The Solaris kernel hits a page fault, which is intercepted and handled by the kernel. Unfortunately, the fault handler triggers another exception, perhaps because the kernel isn’t really set up yet, causing a cascade of faults. The stack eventually overflows and ends up overwriting the GDT, which is stored in memory just below the stack. That is fatal, because the trap handling code reloads segment registers a lot, and with a corrupted GDT, an exception cannot be dispatched. OS death ensues.
The ultimate cause is the first trap in the cycle. To enable 4MB pages, Solaris needs to modify the CR4 register, which must be done with paging disabled. To that end, Solaris creates an identity mapping (physical address equals virtual address) for a single page which holds the routine modifying CR4. The routine turns off paging in CR0, updates CR4, turns paging on again, and returns to the caller. The (indirect) call to the routine causes the crash.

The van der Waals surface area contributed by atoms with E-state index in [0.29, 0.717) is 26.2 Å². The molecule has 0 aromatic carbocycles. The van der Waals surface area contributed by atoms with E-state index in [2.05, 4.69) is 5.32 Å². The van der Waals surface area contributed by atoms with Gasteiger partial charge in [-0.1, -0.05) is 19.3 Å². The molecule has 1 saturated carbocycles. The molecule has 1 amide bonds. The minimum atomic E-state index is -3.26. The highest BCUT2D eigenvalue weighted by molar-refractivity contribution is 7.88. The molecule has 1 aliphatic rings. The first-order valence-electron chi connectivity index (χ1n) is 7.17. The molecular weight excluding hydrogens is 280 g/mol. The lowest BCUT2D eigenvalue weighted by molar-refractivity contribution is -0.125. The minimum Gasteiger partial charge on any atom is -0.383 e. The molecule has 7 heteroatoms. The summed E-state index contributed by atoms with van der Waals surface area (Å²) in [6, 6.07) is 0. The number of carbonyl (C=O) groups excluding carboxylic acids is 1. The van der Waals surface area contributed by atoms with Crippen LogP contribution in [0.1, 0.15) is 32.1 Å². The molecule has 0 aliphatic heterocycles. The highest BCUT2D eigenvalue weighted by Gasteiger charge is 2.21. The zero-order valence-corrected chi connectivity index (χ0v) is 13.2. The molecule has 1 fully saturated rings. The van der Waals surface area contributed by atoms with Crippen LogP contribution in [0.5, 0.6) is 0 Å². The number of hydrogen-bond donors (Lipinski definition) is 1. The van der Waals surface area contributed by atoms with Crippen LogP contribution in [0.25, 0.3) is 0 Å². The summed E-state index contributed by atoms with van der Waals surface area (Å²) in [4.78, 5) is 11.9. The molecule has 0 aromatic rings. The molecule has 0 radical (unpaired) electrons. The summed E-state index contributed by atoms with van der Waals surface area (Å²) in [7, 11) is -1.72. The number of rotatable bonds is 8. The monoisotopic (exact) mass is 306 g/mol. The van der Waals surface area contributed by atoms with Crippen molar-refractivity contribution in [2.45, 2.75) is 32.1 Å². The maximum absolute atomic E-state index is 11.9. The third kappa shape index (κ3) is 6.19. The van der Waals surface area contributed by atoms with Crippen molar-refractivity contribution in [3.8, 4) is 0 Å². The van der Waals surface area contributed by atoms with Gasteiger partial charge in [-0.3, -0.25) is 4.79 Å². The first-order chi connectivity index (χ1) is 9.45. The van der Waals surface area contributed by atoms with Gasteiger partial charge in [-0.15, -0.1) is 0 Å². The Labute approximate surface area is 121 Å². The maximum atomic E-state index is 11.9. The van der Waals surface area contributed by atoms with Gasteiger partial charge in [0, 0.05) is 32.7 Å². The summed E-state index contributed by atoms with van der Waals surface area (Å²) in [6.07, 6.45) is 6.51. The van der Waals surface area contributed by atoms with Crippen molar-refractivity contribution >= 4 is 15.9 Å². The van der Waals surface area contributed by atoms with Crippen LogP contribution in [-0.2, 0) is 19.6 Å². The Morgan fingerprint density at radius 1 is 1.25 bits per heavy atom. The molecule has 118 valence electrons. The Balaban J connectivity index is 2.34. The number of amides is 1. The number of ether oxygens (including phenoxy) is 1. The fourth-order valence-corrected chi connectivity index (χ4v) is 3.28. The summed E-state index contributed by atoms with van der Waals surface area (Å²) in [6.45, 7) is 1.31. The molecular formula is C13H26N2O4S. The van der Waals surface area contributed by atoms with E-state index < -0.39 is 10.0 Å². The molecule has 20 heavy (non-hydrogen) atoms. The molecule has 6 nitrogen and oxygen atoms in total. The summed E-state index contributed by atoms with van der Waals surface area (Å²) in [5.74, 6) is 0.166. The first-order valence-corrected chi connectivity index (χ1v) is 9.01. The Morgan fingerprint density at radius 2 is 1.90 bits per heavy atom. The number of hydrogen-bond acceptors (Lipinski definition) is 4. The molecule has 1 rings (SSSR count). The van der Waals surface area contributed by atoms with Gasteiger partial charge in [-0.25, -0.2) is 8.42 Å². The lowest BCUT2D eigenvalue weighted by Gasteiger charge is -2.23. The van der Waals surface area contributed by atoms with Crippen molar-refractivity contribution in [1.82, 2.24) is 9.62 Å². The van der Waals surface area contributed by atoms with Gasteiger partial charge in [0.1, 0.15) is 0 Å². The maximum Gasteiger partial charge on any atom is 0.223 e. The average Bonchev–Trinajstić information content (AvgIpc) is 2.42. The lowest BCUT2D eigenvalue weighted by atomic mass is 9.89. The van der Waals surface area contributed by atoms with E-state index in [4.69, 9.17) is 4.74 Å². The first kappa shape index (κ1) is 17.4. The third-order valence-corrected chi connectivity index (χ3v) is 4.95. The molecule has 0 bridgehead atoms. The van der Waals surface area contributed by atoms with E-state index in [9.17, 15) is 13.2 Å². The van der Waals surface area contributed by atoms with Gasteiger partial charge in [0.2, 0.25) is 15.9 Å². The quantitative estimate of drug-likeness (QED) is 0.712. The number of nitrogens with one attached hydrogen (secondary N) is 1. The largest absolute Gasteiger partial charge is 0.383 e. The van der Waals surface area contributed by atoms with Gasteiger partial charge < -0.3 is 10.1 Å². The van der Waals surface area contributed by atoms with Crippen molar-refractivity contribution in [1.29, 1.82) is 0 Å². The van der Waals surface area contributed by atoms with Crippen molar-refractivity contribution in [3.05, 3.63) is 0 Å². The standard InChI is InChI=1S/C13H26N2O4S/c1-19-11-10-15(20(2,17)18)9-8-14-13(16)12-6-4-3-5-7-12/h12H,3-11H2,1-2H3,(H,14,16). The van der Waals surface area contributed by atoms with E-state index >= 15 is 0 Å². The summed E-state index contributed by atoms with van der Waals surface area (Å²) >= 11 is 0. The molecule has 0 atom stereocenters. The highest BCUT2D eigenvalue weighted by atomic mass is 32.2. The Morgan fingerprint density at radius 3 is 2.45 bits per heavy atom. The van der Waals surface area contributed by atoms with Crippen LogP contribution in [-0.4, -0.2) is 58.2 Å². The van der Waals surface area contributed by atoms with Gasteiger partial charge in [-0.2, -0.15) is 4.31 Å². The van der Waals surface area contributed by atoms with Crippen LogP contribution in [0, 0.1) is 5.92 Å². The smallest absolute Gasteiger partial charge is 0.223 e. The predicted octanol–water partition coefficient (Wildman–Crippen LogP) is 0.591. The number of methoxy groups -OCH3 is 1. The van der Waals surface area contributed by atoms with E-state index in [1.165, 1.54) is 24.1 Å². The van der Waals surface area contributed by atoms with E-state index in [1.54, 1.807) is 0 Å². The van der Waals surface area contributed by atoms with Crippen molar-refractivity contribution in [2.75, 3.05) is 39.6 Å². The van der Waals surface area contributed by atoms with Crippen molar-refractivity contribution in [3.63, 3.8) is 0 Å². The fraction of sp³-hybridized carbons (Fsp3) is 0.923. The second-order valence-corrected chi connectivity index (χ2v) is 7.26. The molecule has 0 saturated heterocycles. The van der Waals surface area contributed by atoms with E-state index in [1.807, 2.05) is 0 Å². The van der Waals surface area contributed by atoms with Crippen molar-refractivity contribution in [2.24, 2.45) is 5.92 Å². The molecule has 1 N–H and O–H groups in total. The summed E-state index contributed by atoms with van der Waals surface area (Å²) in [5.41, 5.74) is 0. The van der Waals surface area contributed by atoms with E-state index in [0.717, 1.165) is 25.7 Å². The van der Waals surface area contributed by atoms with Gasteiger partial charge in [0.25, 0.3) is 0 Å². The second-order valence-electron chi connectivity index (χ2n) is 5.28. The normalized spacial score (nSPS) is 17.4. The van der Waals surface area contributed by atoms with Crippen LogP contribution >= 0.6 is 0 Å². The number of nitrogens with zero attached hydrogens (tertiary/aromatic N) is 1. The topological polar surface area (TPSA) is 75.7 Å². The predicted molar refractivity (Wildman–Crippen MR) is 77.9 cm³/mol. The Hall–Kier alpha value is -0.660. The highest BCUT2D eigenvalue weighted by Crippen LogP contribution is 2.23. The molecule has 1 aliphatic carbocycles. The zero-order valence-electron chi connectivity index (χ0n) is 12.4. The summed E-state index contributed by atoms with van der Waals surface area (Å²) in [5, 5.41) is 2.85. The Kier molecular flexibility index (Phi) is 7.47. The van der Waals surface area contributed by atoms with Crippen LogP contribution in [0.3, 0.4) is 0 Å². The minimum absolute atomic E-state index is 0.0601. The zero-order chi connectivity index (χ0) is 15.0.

A bit of work with kadb and knowledge of the x86 architecture makes it possible to determine that the indirect call instruction causes a page fault because the destination page is not present. Yet using the debugger to examine the supposedly non-present page shows that it’s very much there. It’s also safe assume that when Solaris 2.6 was released, it did not crash like that. What’s going on there?
Changed semantics and living dangerously
The true cause of the crash is not easy to determine. What is known is that Solaris 2.6 happily works on Pentium II class machines, as well as AMD Phenom CPUs. It may be only the Intel Core i5/i7 CPUs it has trouble with.